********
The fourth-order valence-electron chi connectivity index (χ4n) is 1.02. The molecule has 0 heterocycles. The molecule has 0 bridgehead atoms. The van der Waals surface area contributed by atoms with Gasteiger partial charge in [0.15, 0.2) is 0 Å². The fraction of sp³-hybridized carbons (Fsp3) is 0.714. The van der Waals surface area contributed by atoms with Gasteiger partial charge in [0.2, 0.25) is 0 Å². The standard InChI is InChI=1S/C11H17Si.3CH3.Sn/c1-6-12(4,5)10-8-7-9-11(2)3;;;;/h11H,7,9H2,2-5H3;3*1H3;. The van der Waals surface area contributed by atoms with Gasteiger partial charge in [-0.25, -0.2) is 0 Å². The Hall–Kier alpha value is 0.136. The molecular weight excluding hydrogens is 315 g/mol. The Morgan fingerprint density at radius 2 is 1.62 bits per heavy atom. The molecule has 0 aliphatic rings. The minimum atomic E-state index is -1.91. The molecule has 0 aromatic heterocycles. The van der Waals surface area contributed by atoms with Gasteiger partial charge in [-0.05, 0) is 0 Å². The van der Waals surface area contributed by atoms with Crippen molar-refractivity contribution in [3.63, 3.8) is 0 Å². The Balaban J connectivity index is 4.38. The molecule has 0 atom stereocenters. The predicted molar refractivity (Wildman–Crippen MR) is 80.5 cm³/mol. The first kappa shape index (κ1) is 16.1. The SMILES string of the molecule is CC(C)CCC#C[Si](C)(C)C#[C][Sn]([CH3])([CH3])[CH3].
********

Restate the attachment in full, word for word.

The fourth-order valence-electron chi connectivity index (χ4n) is 1.02. The molecule has 0 heterocycles. The molecule has 0 bridgehead atoms. The van der Waals surface area contributed by atoms with Gasteiger partial charge in [0.15, 0.2) is 0 Å². The fraction of sp³-hybridized carbons (Fsp3) is 0.714. The van der Waals surface area contributed by atoms with Gasteiger partial charge in [0.2, 0.25) is 0 Å². The standard InChI is InChI=1S/C11H17Si.3CH3.Sn/c1-6-12(4,5)10-8-7-9-11(2)3;;;;/h11H,7,9H2,2-5H3;3*1H3;. The van der Waals surface area contributed by atoms with Gasteiger partial charge in [-0.25, -0.2) is 0 Å². The Hall–Kier alpha value is 0.136. The molecular weight excluding hydrogens is 315 g/mol. The Morgan fingerprint density at radius 2 is 1.62 bits per heavy atom. The molecule has 0 aliphatic rings. The minimum atomic E-state index is -1.91. The molecule has 0 aromatic heterocycles. The van der Waals surface area contributed by atoms with Gasteiger partial charge in [-0.05, 0) is 0 Å². The van der Waals surface area contributed by atoms with Crippen molar-refractivity contribution in [3.63, 3.8) is 0 Å². The Balaban J connectivity index is 4.38. The molecule has 0 atom stereocenters. The predicted molar refractivity (Wildman–Crippen MR) is 80.5 cm³/mol. The first kappa shape index (κ1) is 16.1. The SMILES string of the molecule is CC(C)CCC#C[Si](C)(C)C#[C][Sn]([CH3])([CH3])[CH3].